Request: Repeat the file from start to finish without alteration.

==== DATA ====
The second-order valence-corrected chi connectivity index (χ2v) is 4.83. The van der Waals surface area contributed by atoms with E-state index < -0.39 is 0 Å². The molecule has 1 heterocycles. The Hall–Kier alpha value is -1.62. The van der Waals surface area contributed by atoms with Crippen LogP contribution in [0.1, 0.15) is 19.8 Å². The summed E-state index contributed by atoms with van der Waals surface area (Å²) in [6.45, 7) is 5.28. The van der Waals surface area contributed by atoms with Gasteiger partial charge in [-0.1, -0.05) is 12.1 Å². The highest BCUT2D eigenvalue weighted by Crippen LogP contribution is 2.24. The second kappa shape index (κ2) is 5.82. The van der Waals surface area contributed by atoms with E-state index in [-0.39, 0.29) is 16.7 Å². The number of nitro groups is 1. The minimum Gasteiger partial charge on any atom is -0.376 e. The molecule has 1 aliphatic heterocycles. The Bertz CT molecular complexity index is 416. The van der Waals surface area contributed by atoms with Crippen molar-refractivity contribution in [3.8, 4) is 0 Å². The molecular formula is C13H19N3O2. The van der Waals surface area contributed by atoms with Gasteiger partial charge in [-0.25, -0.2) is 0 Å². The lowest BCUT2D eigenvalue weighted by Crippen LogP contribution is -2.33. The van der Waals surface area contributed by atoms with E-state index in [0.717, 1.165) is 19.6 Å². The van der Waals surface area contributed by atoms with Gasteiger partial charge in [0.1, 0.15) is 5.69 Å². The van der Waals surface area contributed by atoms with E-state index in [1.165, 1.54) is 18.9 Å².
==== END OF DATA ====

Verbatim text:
The second-order valence-corrected chi connectivity index (χ2v) is 4.83. The van der Waals surface area contributed by atoms with E-state index < -0.39 is 0 Å². The molecule has 1 heterocycles. The Hall–Kier alpha value is -1.62. The van der Waals surface area contributed by atoms with Crippen LogP contribution in [0.1, 0.15) is 19.8 Å². The summed E-state index contributed by atoms with van der Waals surface area (Å²) in [6.45, 7) is 5.28. The van der Waals surface area contributed by atoms with Gasteiger partial charge in [-0.1, -0.05) is 12.1 Å². The highest BCUT2D eigenvalue weighted by Crippen LogP contribution is 2.24. The second kappa shape index (κ2) is 5.82. The van der Waals surface area contributed by atoms with E-state index in [-0.39, 0.29) is 16.7 Å². The number of nitro groups is 1. The minimum Gasteiger partial charge on any atom is -0.376 e. The molecule has 1 aliphatic heterocycles. The Bertz CT molecular complexity index is 416. The van der Waals surface area contributed by atoms with Crippen molar-refractivity contribution in [3.8, 4) is 0 Å². The molecular formula is C13H19N3O2. The van der Waals surface area contributed by atoms with Gasteiger partial charge in [-0.25, -0.2) is 0 Å². The lowest BCUT2D eigenvalue weighted by Crippen LogP contribution is -2.33. The van der Waals surface area contributed by atoms with E-state index in [0.717, 1.165) is 19.6 Å². The van der Waals surface area contributed by atoms with Gasteiger partial charge in [0.1, 0.15) is 5.69 Å². The van der Waals surface area contributed by atoms with E-state index in [1.165, 1.54) is 18.9 Å².